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23 September 2014 @ 07:22 pm
The Desolation of Smaug  
That was a distinctly odd viewing experience.

Taken by its own lights The Desolation of Smaug is a perfectly reasonable fantasy film. It's a little too fond of its action sequences but that's true of most such movies so, you know. I just couldn't help wondering half way through, why Peter Jackson was making The Hobbit when he obviously wasn't interested in making The Hobbit?

For all their flaws, you can tell that Jackson's Lord of the Rings movies are attempting to stay true to the spirit of the original (albeit as perceived by Jackson et al) and care is being taken to reproduce all the iconic moments.

The Desolation of Smaug, even more so than whatever the first one was called, drastically trims much of the material in the book, if it is not radically altering it. At one point we were wondering how Jackson could possibly extend the book to three movies if he was pruning quite so viciously - only to have an entirely new sub-plot about Laketown politics thrown at us.

I've nothing against the Laketown politics, they are quite interesting in their own right, but at the end of day it felt like Jackson wanted to make a movie about elf/dwarf/human politics and wasn't really interested in anything else that was going on the book.

I went googling to see what other people thought and was most struck by a comment in (I think a Telegraph) review, which observed that Jackson really wanted to make a prequel to his own Lord of the Rings movies, not The Hobbit. Viewed through that lens, The Desolation of Smaug is doing its job in a slightly long-winded way, but it is a lot further from The Hobbit itself than his Lord of the Rings movies were from their originals.

This entry was originally posted at http://purplecat.dreamwidth.org/127940.html.
wellinghallwellinghall on September 23rd, 2014 06:39 pm (UTC)
That comment sums it up rather well, I think.
louisedennis: tolkienlouisedennis on September 23rd, 2014 06:44 pm (UTC)
In retrospect, considering the tonal differences between The Hobbit and Lord of the Rings it was possibly odd to expect Jackson (who has a flair for the grandiose and the dramatic) to make as good a job of the The Hobbit which is far more whimsical and domestic.
wellinghallwellinghall on September 23rd, 2014 06:45 pm (UTC)
As you say. Hindsight is always 20/20.
Susanlil_shepherd on September 23rd, 2014 06:43 pm (UTC)
I am hoping that some fan or other will cut out all the extraneous stuff and make the 2 hour movie of 'The Hobbit.' I have not seen 'The Desolation of Smaug' because I saw the first one and came very close to walking out. Jackson, like Nolan, will not kill his damn babies. Furthermore, in the first movie everyone seemed to be pretty much immortal and the dwarves were interchangeable (except for Thorin and Balin - and even the two pretty ones were sort of interchangeable with each other.) And some of the FX was dire. Also, I got vertigo in 2D. *sigh*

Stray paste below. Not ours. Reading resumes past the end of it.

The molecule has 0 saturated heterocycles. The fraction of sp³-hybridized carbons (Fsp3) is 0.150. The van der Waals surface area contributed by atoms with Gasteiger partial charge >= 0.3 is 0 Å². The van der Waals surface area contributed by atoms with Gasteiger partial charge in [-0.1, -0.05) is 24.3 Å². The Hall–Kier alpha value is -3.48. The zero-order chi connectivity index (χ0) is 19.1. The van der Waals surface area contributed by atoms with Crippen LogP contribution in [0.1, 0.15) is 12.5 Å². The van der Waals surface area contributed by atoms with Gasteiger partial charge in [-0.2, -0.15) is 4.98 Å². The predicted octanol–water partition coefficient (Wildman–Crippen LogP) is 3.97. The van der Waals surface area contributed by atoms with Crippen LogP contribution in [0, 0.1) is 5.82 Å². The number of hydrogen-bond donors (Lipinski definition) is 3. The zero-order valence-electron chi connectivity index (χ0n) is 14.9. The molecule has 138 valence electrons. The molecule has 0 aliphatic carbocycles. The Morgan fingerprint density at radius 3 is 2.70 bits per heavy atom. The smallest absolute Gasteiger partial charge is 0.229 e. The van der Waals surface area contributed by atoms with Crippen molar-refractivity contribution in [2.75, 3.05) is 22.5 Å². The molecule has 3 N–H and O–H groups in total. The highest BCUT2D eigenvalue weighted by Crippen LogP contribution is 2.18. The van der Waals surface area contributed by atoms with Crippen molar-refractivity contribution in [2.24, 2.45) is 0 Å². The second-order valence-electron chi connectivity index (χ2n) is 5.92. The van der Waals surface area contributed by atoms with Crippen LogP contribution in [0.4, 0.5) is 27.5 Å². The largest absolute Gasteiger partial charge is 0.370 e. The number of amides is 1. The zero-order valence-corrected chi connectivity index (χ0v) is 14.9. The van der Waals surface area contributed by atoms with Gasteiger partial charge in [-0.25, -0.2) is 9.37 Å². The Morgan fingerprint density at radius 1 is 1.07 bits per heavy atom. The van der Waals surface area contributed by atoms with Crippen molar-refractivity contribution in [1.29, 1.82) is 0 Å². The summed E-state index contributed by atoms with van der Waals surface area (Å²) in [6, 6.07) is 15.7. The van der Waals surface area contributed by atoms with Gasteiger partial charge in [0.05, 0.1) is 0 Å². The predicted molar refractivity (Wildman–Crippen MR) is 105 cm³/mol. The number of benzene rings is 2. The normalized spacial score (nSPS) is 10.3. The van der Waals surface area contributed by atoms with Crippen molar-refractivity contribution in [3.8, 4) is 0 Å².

I may buy it if it hits three quid.
louisedennis: tolkienlouisedennis on September 23rd, 2014 06:50 pm (UTC)
If you mean cut the extraneous stuff out of Jackson movies then you will hope in vain because, while adding in loads of extra stuff in he has also trimmed out a great deal - the meeting with Beorn is reduced down to virtually nothing, Mirkwood appears to take about 24 hours to traverse (plus no elvish parties), there is no exploring the Mountain or waiting for days on the doorstep (though the thrush does at least get to knock and I was worried for a moment it wouldn't), Bilbo does not spend weeks exploring Thranduil's palace and cooking up a plan, nor does he carry messages between Thorin and the other dwarves. Actually by the end of this movie Bilbo had yet to tell the dwarves about the ring.

I could go on, but you get the drift. To actually get The Hobbit you would need to put back a whole load of stuff and shift the tone.

Interchangeable dwarves though, are hardly Jackson's fault. With the exception of Balin, Bombur and Thorin the dwarves in the books are pretty interchangeable (Fili and Kili stand out but are indistinguishable from each other).
Susanlil_shepherd on September 23rd, 2014 07:04 pm (UTC)
You see, I'm not particularly concerned about changes to the book, in which I am not invested (and I approved of quite a lot of Jackson's changes to LotR because they made more dramatic sense than JRRT's version - at least until RotK, when, in the theatrical version, he ought to have cut the opening scene - which is just there to massage Serkis's ego - put scene at Isengard in its place, and finish the movie at the wedding.) Films have different demands than books. However, the first movie is far too long for its content and I suspect the other two movies are exactly the same.